Prosecutors need to be a greater check and balance on the police who lay the charges, too often they side with the charging officer.
There needs to be a process at the prosecutor level where there can be an appeal against the charges being laid in the first place. This should be only for people who have been charged with lesser crimes in arguable circumstances where fairness is an issue. And where it is highly likely that they will never be a return customer to the court system.
The appeal should be considered by a third party prosecutor (at a different location to the court hearing the charges) with the discretion to withdraw charges on the basis of fairness and where the accused is of good character.
The discretion should be allowed where there is no victim, or the victim negatively contributed to the offence faced by the accused. The prosecutor should be highly skilled in the law and the social impact of criminal convictions for different classes of accused persons.
Such a reform would lead to a reduction in the casework before magistrates and court prosecutors, and lead to greater faith in the criminal justice system by society at large.
The net effect will result in better decision making at the police and prosecutor level in knowing that their decisions are under scrutiny by an overriding influence. But this is before the “all or nothing” stage of running a contested hearing which leads to many people pleading guilty even when they do not believe they should.
When you are charged with an offence, the police will normally interview you. Sometimes it can happen without you knowing, such as being caught speeding - an officer will ask why you were speeding.
You may think this is just conversational, but in reality the officer is looking for an admission that makes for a stronger case in prosecuting you in court, if you choose to defend the charge.
At the same time people often think that by saying "no comment" to the police, it will make them look guilty. This is in fact not true. Accused persons have a right to silence, and providing a "no comment" interview is you asserting that right.
This is founded on the principle that police need to prove the charge against you and you are not obliged to help them do it. And courts are not allowed to draw an adverse inference from a no comment interview.
So once a police officer starts questioning you, you can make an assumption that it is for a good reason, and that reason may be to elicit a confession.
For summary offences, which are less serious offences such as minor driving offences, or being drunk in public, the police do not need to caution you. They can use anything you say as evidence later.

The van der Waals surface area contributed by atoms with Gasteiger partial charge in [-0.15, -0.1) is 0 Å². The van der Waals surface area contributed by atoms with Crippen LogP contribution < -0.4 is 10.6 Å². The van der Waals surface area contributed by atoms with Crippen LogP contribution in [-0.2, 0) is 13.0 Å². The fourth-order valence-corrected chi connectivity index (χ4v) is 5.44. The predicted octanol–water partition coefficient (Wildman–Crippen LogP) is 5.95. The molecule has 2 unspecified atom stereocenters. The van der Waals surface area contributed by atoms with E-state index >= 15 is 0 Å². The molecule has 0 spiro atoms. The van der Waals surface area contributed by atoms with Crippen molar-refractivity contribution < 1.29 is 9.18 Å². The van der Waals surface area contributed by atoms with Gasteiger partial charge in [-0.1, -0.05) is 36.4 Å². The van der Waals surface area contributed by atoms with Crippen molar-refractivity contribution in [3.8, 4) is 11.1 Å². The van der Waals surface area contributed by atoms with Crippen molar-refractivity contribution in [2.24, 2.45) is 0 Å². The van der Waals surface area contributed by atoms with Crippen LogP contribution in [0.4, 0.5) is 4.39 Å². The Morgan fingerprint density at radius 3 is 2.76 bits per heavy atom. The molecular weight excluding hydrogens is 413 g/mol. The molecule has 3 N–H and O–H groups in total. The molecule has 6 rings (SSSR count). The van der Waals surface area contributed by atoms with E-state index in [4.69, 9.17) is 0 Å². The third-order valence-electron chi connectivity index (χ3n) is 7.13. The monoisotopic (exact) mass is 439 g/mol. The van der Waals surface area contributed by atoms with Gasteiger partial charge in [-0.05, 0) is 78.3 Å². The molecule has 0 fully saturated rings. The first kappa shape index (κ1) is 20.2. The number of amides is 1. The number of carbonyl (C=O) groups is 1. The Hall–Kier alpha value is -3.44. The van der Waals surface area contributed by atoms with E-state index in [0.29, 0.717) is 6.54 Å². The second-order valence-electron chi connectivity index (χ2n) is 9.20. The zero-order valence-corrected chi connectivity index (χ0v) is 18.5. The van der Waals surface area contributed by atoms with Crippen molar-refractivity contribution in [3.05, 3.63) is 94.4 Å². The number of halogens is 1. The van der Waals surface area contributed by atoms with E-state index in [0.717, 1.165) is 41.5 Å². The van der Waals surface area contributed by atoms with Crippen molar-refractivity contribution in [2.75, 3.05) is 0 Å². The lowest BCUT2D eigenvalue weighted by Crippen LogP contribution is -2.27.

It is good practice to just say "no comment" to anything they ask you other than what you lawfully must tell them, such as your name and address.
For indictable offences, which are more serious offences such as being caught with drugs, theft, or being in possession with weapons, police are obliged to inform you of your rights prior to questioning you.
In these instances, it is always advisable to say "no comment" and seek legal advice immediately after.
MyDefence lawyers are often surprised at how many of our clients have made admissions without knowing that what they said was going to be used against them.
So if you are ever interacting with the police because they are charging you with an offence, to be safe, it always advisable to say "no comment".
MyDefence lawyers work hard to either get charges withdrawn or lowered. Sometimes this happens in a plea deal with the prosecutor where our client agrees to plead guilty to lesser or fewer charges in order to get the more serious charges withdrawn.
We will only recommend this if we advise that the evidence that the prosecutor has will prove an offence. A plea of guilty also gets a sentencing discount of around 25% less than if a client ran a case to trial.
Even though a client may plead guilty, that does not mean our job is done. The magistrate or judge has wide discretion as to what penalty to impose at sentence such as whether:
For the court to make this decision, a Plea Hearing is held. We get an opportunity to inform the court about the circumstances of the offence and the background of our client. Factors that the court looks for are:
MyDefence lawyers have pleas down to a fine art. We connect our clients with services and character reference templates to get all the information aimed at securing the most minimum penalty.